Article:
By JIM WELLS
One was pretty much a two-horse contest that turned into a one-horse race, the other a horse’s race to lose and she did just that.
Oh, the vagaries of the game and how they come into play!
The first race, as a side note, was so cut and dried from one perspective (likely a consolidation of opinion) that the winning animal drew more than $191,000, in show bet cash, $185,000 of that total put down in New Jersey.
That 6 ½-furlong event was the $25,000 MTA Stallion Auction Stakes for colts and geldings the progeny of stallions whose service was sold at the 2006 MTA Stallion Auction.
The 1-2 favorite was Samendra, a 3-year-old chestnut colt by Demidoff, owned by Kissoon Thoroughbreds, trained by Bernell Rhone and ridden by Dean Butler.
He was the overwhelming pick backed by the big bridge-jumping wager from New Jersey. He had beaten the second choice in the race, Dancingwithbigron, twice before.
Would the third time be the charm for Dancing…?
“I sure hope so,” said trainer Franciso Bravo.
Rhone wasn’t taking anything for granted, despite two earlier victories over Bravo’s horse. “We won but not by much,” he said.
There still was no doubt about the horse to beat.
“You have to beat the three horse (Samendra),” said Dancing’s owner Dale Schenian. “If you don’t beat the three horse, you finish second or third.”
Which is precisely what happened. Samendra won and Dancingwithbigron finished second.
This time the winner finished in front by a stout 1 ¾ lengths.
“I think he got in some trouble before, was checked once or twice,” said winning owner Deon Kissoon, clearly pleased with the stake victory.
The overwhelming choice to win the fillies half of the auction stakes, at the same distance for the same money, was Bert’slittlesister, owned by Curtis Sampson, trained by Tony Rengstorf and ridden by Dean Butler.
The horse’s name, if you care to know, came about this way:
A while back, when Bert Blyleven was still hoping to reach the baseball Hall of Fame, he got involved in racing through the Sampsons. They had a horse named Bertsquestforfame, who had won two races in a row and was on the way to winning a third when she injured a sesamoid and didn’t race again.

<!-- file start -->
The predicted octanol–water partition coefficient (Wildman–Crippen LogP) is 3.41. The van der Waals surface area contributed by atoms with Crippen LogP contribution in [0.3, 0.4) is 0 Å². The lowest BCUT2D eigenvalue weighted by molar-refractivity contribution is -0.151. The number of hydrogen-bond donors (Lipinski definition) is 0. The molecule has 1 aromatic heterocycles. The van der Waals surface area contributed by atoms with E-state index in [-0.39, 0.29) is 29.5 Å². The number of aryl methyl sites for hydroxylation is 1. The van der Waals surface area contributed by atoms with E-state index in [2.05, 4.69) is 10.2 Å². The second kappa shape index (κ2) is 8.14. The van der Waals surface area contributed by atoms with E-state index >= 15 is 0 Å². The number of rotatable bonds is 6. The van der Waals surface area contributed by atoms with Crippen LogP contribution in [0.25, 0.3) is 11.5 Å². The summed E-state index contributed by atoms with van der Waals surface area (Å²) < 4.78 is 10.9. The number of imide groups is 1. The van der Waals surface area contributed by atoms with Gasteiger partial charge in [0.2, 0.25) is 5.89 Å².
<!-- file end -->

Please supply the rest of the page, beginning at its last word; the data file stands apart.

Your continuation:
The horse running on Saturday got her name quite naturally, since she was a full sister to the injured filly.
She had a stable mate running in Saturday’s race, too, a Demidoff filly called All Bets Are Off, same owner and trainer with Derek Bell up.
Bert’slittlesister, a recent winner of the Minnesota Oaks with two sprint wins to boot, was sent off the 1-9 favorite. Her stable mate was 15-1.
All Bets Are Off likes to run on the lead but wasn’t given much chance of stealing this race despite her preferred running style. Say what!
Bell put his horse on the lead by the quarter pole and she stayed right there. Bert’slittlesister tried to challenge in the stretch drive but could not reach her stable mate, who got there first by 2 ½ lengths in 1:19.
The third-place horse, Silent Copy, was seven lengths behind the winner.
“She gets in front and she’s tough,” said Rengstorf about his $32.60 winner..
“Running on the lead works,” Sampson said to Bell in the winner’s circle.
Bell was grinning like the cat that had swallowed the canary as he headed down the steps from the winner’s circle. “Don’t ask me,” he said. ‘I just put her on the lead….”
Nik Goodwin was grinning, too, although for different reasons after recording a hat trick on Saturday’s card, the first time he has won three races in a couple of years, as he recalled.
“And it was almost four,” he said after losing on Heavenly Due by a short head in race eight.
He got that mount as a replacement for Dustin Dugas who was thrown in the paddock shortly before the first race by his mount, Demis Native Dancer, landing very hard with an impact that could be heard several yards away..
He was hospitalized for observation. Tests revealed no broken bones and there was hope he would ride on Sunday’s card.